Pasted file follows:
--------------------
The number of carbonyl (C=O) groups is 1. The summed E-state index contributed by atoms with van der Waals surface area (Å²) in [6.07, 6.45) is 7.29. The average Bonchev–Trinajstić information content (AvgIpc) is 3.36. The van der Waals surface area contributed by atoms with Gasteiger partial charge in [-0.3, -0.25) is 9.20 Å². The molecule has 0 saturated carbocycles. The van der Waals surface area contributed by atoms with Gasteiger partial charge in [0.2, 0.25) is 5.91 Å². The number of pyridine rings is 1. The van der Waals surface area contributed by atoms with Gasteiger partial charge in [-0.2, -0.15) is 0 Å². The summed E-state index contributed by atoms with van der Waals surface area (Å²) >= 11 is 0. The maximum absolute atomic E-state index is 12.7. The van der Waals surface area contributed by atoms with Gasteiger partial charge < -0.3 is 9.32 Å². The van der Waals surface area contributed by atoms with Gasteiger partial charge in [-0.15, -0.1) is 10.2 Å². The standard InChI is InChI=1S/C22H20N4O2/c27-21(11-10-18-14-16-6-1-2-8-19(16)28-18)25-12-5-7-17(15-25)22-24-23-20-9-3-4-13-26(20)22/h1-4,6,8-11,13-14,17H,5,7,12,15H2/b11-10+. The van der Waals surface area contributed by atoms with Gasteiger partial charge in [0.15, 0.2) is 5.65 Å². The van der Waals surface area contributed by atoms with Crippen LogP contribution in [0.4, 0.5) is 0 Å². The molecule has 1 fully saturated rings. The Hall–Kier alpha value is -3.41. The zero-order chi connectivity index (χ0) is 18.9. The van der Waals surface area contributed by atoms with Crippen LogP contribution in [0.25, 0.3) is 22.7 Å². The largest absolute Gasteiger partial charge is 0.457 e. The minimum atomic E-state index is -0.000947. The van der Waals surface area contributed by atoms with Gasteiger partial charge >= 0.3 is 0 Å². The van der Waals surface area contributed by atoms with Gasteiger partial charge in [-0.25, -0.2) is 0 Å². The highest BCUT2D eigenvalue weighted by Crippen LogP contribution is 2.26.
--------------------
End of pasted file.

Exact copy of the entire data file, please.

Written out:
The number of carbonyl (C=O) groups is 1. The summed E-state index contributed by atoms with van der Waals surface area (Å²) in [6.07, 6.45) is 7.29. The average Bonchev–Trinajstić information content (AvgIpc) is 3.36. The van der Waals surface area contributed by atoms with Gasteiger partial charge in [-0.3, -0.25) is 9.20 Å². The molecule has 0 saturated carbocycles. The van der Waals surface area contributed by atoms with Gasteiger partial charge in [0.2, 0.25) is 5.91 Å². The number of pyridine rings is 1. The van der Waals surface area contributed by atoms with Gasteiger partial charge in [-0.2, -0.15) is 0 Å². The summed E-state index contributed by atoms with van der Waals surface area (Å²) >= 11 is 0. The maximum absolute atomic E-state index is 12.7. The van der Waals surface area contributed by atoms with Gasteiger partial charge < -0.3 is 9.32 Å². The van der Waals surface area contributed by atoms with Gasteiger partial charge in [-0.15, -0.1) is 10.2 Å². The standard InChI is InChI=1S/C22H20N4O2/c27-21(11-10-18-14-16-6-1-2-8-19(16)28-18)25-12-5-7-17(15-25)22-24-23-20-9-3-4-13-26(20)22/h1-4,6,8-11,13-14,17H,5,7,12,15H2/b11-10+. The van der Waals surface area contributed by atoms with Gasteiger partial charge in [0.15, 0.2) is 5.65 Å². The van der Waals surface area contributed by atoms with Crippen LogP contribution in [0.4, 0.5) is 0 Å². The molecule has 1 fully saturated rings. The Hall–Kier alpha value is -3.41. The zero-order chi connectivity index (χ0) is 18.9. The van der Waals surface area contributed by atoms with Crippen LogP contribution in [0.25, 0.3) is 22.7 Å². The largest absolute Gasteiger partial charge is 0.457 e. The minimum atomic E-state index is -0.000947. The van der Waals surface area contributed by atoms with Gasteiger partial charge >= 0.3 is 0 Å². The van der Waals surface area contributed by atoms with Gasteiger partial charge in [-0.25, -0.2) is 0 Å². The highest BCUT2D eigenvalue weighted by Crippen LogP contribution is 2.26.